Be careful of what you wish for.
At last it seems that the answer has been given to Henry Kissinger’s famous existential cry of realpolitik angst, "Who do I call if I want to call Europe?" The answer is apparent to anybody who has been following the Iran crisis: Javier Solana, de facto Foreign Minister of the European Union.
As the crisis hit the headlines who was making the running, who was it who sat in a chair opposite the U.S. secretary of state? Why that personable Spanish socialist. At the press briefing before their indepth chat Condeleezza Rice made a couple of telling points, "I think we have met, I won’t even say how many times we’ve met in the last year, but it has been a lot." She also mentioned that the U.S. and the E.U. are, "together members of the Quartet." The other members of the Quartet are Russia and the U.N. Nice friends Ms. Rice is keeping.
An American might ask whether it is worth worrying about this at all, after all it is just recognition of reality. The E.U. is now a far more integrated place and they are our allies. Well, yes and no. Mr. Europe then spoke, "On Iraq and Afghanistan, we are on the same wavelength." I beg to differ, the E.U. and the U.S. are on different dials on Iraq. Actually, they are operating on different technology. Of the six main countries in the E.U., France, Germany, Spain, Italy, Poland and the U.K. just look at their priorities on Iraq. Germany and France famously went out on a limb to defend their trading links with Saddam. Solana’s Spain elected his socialist party as a result of the ghastly train bombings and removed its troops from Mesopotamia (not that it stopped terrorists targeting Spain). The Italian government this weekend announced that Italian troops will leave Iraq in 2006, starting with three hundred immediately, for electoral purposes. Poland has delayed its planned withdrawal but even she plans to leave before the end of 2006. All this of course leaves guess who?
Yup, it’s that anglospherical ally again. The country the Iranians call "the mother of all evils."
Of course many in the U.S. — okay, the State Department — have long wanted this, after all it make their work easier. Why listen to 25 whining ingrates when you can get it all over and done with in just a couple off hours. The problem is that the whining ingrates are essentially opposed to the actions of the U.S. and its serious allies of dealing with the very real dangers that face them.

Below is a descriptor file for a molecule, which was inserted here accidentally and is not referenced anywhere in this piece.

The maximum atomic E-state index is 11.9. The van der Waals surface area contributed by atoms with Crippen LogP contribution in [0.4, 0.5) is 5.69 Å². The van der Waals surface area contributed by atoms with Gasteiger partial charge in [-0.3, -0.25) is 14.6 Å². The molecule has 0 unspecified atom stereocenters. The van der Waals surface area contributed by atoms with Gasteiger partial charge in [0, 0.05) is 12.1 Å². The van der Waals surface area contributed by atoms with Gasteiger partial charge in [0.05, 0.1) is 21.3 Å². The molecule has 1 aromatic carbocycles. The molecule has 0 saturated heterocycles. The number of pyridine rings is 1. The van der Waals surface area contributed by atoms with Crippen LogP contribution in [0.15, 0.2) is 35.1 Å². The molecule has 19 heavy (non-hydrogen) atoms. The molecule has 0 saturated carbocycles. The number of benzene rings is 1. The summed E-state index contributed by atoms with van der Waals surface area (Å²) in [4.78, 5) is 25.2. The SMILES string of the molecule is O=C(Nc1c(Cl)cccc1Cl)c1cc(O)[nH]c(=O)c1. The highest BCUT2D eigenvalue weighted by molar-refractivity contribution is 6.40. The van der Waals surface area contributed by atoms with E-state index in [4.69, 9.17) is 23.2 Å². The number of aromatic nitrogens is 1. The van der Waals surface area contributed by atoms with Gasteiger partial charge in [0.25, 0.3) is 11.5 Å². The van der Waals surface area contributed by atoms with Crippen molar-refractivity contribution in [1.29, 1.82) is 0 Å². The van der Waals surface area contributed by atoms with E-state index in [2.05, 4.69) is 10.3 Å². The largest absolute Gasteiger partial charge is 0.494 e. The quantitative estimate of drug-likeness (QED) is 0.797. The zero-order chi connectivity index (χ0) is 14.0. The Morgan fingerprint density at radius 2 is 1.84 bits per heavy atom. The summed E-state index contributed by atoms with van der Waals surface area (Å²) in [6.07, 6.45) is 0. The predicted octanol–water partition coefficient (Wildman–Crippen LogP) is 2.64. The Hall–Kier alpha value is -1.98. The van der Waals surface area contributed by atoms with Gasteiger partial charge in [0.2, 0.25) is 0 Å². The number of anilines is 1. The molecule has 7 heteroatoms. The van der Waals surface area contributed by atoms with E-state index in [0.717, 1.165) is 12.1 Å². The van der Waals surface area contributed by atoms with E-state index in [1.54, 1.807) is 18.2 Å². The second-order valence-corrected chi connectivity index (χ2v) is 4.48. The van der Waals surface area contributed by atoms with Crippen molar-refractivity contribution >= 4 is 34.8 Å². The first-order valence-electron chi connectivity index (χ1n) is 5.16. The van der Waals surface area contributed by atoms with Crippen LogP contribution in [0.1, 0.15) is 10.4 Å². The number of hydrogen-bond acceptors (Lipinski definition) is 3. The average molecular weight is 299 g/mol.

A different problem that Mr. Europe faces is an utter lack of legitimacy. It might be convenient but it is convenient fiction. The post of the European Foreign Minister exists in theory. In Article 1, chapter 21 of the European Constitution we read: "The Union Minister for Foreign Affairs," just after the point where it states that, "The Union shall have competence to define and implement a common foreign and security policy, including the progressive framing of a common defence policy" and "Member States shall actively and unreservedly support the Union’s common foreign and security policy in a spirit of loyalty and mutual solidarity and shall comply with the Union’s action in this area. They shall refrain from action contrary to the Union’s interests or likely to impair its effectiveness." What they, and the State department seem to have forgotten is that this position and his job have no authority. The fact that Solana and his supporters have been specifically rejected in the referenda in France and Holland is nothing to them. Solana is quoted as saying that his job should be created anyhow, without reference to popular support.
Now take a look at those quotations from the European Constitution and think about the ability of any European ally ever being able to support the U.S. again. So Condeleezza, do you really think that the efficiency of meeting one man rather than 25 is worth the prospective loss of allies?
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